The proof of the pudding is in the eating. As long as it allows us to choose what region we play in like RIFT does, it shall be a day one purchase for me.
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Joe Devita Student, Rutgers University9 years ago
The lack of innovation shouldn't be news to anyone who has been following the game. Toned down graphics is a way to get people without gaming rigs to sign up and not have to deal with poor frame-rates (a strategy used by all blizzard games quite well). However for this game to be the success that EA's investors will demand due to its albeit rumored huge price-tag it will need to convert casual gamers from WoW. The reason this is seen as such a huge gamble is that most casual gamers lack the time to fully commit to one MMO nor do they want to have two monthly subscriptions. The game will need mass praise and a great reception from the core MMO players to eventually convince the masses who don't read the reviews, trolls the forums day in and out, etc... to capture the numbers they want. In conclusion, if all they offer is the same with nicer graphics and while good, but not really genuinely innovating leveling experience, I don't think the average casual player will be willing to drop all the time they've invested in WoW to start over in SWTOR.
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Jake Fong9 years ago
"Despite reports from EA/Bioware that the title represents a major step forward in MMO design...etc"
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Jake Fong9 years ago
"Despite reports from EA/Bioware that the title represents a major step forward in MMO design...etc." I believe that in no way did Bioware imply that the gameplay was any different. They say they are revolutionising the way it's designed by putting an emphasis on Story. Which is what other MMOs lack.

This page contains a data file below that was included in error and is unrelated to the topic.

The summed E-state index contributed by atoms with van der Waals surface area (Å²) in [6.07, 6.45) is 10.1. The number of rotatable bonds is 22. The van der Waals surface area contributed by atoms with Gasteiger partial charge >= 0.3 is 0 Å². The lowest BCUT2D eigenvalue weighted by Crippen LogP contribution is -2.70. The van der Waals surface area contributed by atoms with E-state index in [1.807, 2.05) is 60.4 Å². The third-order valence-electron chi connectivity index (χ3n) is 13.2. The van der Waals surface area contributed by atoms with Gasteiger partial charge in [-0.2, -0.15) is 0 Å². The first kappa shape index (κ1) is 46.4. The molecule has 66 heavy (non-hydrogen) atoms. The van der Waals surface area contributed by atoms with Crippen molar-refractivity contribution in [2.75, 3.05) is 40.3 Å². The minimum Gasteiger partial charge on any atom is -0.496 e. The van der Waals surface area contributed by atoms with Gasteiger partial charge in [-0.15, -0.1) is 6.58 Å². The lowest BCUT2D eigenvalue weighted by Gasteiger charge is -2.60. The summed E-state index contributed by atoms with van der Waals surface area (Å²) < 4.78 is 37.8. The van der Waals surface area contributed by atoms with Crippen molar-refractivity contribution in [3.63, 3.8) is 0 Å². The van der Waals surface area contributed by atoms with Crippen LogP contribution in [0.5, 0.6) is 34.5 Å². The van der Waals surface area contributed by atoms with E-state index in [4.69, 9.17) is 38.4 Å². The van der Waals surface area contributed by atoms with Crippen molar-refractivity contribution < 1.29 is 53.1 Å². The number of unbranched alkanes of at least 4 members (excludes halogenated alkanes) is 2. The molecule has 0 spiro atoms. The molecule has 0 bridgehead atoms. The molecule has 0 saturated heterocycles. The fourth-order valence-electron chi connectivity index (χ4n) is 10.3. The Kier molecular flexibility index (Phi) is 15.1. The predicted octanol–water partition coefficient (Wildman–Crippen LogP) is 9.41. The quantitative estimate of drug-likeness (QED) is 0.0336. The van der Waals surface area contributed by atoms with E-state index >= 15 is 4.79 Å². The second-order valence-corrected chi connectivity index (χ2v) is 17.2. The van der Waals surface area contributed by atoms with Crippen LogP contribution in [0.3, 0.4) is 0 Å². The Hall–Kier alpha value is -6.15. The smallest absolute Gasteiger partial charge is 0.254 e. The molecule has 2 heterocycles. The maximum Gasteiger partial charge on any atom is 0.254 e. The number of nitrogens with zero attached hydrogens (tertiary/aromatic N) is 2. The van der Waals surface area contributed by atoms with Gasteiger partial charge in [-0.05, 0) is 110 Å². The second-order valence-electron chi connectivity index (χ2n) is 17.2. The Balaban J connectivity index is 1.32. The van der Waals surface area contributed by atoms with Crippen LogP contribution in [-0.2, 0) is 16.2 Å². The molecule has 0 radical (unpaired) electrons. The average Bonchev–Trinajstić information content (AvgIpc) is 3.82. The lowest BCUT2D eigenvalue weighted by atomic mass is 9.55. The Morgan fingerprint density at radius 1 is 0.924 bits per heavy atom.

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Jamie Watson Studying Bachelor of Games & Interactive Entertainment, Queensland University of Technology9 years ago
As long as this game brings something different to the table of MMO's and has good gameplay mechanic which makes it fun and wanting to play more (addicting) then im all for it!

i just hope the fee per month isnt to high...
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Mark Beesly Business Director, Dare9 years ago
I am in agreement that there is a big need to move the MMO genre forward and make it more accessible to 'casual' players, but this is more likely to be successful with different subject matter than Star Wars - think MMO LA Noire etc. Star Wars is still inherently geeky, if in a more mass market way than most fantasy/scifi IPs and current MMO players form it's core target market.

The fact that Bioware may not have made an innovation leap with TOR is not a massive issue provided the gameplay is as good or better than WoW. Whilst the single player experience is important for a number of MMO players, most choose to play them over single player offline games because they can play with an often large group of friends in a polished fun environment. There is a huge group of people who've been playing WoW for years because it provides this in a way that no other game has. But after 5-6 years they want something fresher than just more content in the same world. They need a change of scene and the only other live game that comes close to this balance of depth, polish and fun - Rift, whilst being a great game, is the same subject matter as WoW.

TOR doesn't need to break new ground to succeed, in the current market it just needs to provide a viable alternative - something that has so far eluded all other MMO developers. If it can persuade even 25% of the WoW base of this, it'll be fine.
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Nick McCrea Gentleman, Pocket Starship9 years ago
"Whilst the single player experience is important for a number of MMO players, most choose to play them over single player offline games because they can play with an often large group of friends in a polished fun environment"

I'd really like to see this assumption properly tested in the market with a super-single player focused MMO. MMOs offer lots of things over single player games OTHER than playing directly with friends. Namely - lots of content, epic scale, continuous updates and the ability to play solo but in a shared world - the 'alone, together' experience. Or even play solo with occasional forays into multiplayer and other shared content.